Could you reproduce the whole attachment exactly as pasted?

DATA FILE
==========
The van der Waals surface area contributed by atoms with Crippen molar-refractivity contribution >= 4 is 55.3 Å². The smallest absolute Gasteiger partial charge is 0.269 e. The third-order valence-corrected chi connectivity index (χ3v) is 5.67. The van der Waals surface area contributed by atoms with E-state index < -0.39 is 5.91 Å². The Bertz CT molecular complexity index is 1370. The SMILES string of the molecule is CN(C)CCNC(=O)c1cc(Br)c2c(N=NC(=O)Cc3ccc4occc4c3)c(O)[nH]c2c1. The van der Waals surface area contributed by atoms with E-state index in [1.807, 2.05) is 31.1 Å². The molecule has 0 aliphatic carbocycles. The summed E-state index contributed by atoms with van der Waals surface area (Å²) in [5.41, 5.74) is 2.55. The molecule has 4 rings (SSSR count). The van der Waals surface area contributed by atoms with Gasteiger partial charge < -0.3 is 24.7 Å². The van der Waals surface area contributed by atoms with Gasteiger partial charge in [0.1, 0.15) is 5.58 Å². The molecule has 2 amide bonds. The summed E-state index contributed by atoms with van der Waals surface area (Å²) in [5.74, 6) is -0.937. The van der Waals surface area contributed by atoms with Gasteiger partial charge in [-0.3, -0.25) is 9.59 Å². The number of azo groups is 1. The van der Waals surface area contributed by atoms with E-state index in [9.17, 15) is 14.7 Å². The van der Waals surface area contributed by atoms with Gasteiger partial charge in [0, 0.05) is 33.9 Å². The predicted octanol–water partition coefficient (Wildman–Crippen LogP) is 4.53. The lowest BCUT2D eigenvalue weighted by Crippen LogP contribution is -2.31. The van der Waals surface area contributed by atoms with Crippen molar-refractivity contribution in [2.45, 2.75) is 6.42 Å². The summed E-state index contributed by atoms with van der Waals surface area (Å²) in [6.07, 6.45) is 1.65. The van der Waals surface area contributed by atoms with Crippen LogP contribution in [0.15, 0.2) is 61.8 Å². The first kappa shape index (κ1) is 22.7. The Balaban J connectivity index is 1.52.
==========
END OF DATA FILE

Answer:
The van der Waals surface area contributed by atoms with Crippen molar-refractivity contribution >= 4 is 55.3 Å². The smallest absolute Gasteiger partial charge is 0.269 e. The third-order valence-corrected chi connectivity index (χ3v) is 5.67. The van der Waals surface area contributed by atoms with E-state index < -0.39 is 5.91 Å². The Bertz CT molecular complexity index is 1370. The SMILES string of the molecule is CN(C)CCNC(=O)c1cc(Br)c2c(N=NC(=O)Cc3ccc4occc4c3)c(O)[nH]c2c1. The van der Waals surface area contributed by atoms with E-state index in [1.807, 2.05) is 31.1 Å². The molecule has 0 aliphatic carbocycles. The summed E-state index contributed by atoms with van der Waals surface area (Å²) in [5.41, 5.74) is 2.55. The molecule has 4 rings (SSSR count). The van der Waals surface area contributed by atoms with Gasteiger partial charge < -0.3 is 24.7 Å². The van der Waals surface area contributed by atoms with Gasteiger partial charge in [0.1, 0.15) is 5.58 Å². The molecule has 2 amide bonds. The summed E-state index contributed by atoms with van der Waals surface area (Å²) in [5.74, 6) is -0.937. The van der Waals surface area contributed by atoms with Gasteiger partial charge in [-0.3, -0.25) is 9.59 Å². The number of azo groups is 1. The van der Waals surface area contributed by atoms with E-state index in [9.17, 15) is 14.7 Å². The van der Waals surface area contributed by atoms with Gasteiger partial charge in [0, 0.05) is 33.9 Å². The predicted octanol–water partition coefficient (Wildman–Crippen LogP) is 4.53. The lowest BCUT2D eigenvalue weighted by Crippen LogP contribution is -2.31. The van der Waals surface area contributed by atoms with Crippen molar-refractivity contribution in [2.45, 2.75) is 6.42 Å². The summed E-state index contributed by atoms with van der Waals surface area (Å²) in [6.07, 6.45) is 1.65. The van der Waals surface area contributed by atoms with Crippen LogP contribution in [0.15, 0.2) is 61.8 Å². The first kappa shape index (κ1) is 22.7. The Balaban J connectivity index is 1.52.